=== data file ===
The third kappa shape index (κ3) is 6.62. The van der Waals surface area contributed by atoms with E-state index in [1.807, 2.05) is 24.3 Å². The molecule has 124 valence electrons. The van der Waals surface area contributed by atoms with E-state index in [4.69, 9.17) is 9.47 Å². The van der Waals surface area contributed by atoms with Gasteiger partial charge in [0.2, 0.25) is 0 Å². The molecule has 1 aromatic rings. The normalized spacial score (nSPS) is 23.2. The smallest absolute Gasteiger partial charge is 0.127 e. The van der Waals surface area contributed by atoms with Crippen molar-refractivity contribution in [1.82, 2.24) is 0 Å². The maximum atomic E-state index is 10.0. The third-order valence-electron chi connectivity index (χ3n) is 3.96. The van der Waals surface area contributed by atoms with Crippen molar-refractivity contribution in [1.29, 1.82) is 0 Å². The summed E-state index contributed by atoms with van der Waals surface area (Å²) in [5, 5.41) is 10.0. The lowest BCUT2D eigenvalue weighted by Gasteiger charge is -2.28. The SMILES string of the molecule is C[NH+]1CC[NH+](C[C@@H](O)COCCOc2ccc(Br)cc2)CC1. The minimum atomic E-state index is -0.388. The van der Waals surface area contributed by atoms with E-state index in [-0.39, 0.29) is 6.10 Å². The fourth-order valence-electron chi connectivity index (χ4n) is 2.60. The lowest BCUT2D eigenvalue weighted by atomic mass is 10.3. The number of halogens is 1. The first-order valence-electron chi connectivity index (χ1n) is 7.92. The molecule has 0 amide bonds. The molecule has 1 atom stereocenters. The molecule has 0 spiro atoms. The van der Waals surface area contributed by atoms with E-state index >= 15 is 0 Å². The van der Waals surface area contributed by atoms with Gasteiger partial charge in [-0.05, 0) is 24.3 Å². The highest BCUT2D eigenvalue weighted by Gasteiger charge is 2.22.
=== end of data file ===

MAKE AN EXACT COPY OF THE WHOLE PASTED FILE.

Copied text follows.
The third kappa shape index (κ3) is 6.62. The van der Waals surface area contributed by atoms with E-state index in [1.807, 2.05) is 24.3 Å². The molecule has 124 valence electrons. The van der Waals surface area contributed by atoms with E-state index in [4.69, 9.17) is 9.47 Å². The van der Waals surface area contributed by atoms with Gasteiger partial charge in [0.2, 0.25) is 0 Å². The molecule has 1 aromatic rings. The normalized spacial score (nSPS) is 23.2. The smallest absolute Gasteiger partial charge is 0.127 e. The van der Waals surface area contributed by atoms with Crippen molar-refractivity contribution in [1.82, 2.24) is 0 Å². The maximum atomic E-state index is 10.0. The third-order valence-electron chi connectivity index (χ3n) is 3.96. The van der Waals surface area contributed by atoms with Crippen molar-refractivity contribution in [1.29, 1.82) is 0 Å². The summed E-state index contributed by atoms with van der Waals surface area (Å²) in [5, 5.41) is 10.0. The lowest BCUT2D eigenvalue weighted by Gasteiger charge is -2.28. The SMILES string of the molecule is C[NH+]1CC[NH+](C[C@@H](O)COCCOc2ccc(Br)cc2)CC1. The minimum atomic E-state index is -0.388. The van der Waals surface area contributed by atoms with E-state index in [-0.39, 0.29) is 6.10 Å². The fourth-order valence-electron chi connectivity index (χ4n) is 2.60. The lowest BCUT2D eigenvalue weighted by atomic mass is 10.3. The number of halogens is 1. The first-order valence-electron chi connectivity index (χ1n) is 7.92. The molecule has 0 amide bonds. The molecule has 1 atom stereocenters. The molecule has 0 spiro atoms. The van der Waals surface area contributed by atoms with E-state index >= 15 is 0 Å². The van der Waals surface area contributed by atoms with Gasteiger partial charge in [-0.05, 0) is 24.3 Å². The highest BCUT2D eigenvalue weighted by Gasteiger charge is 2.22.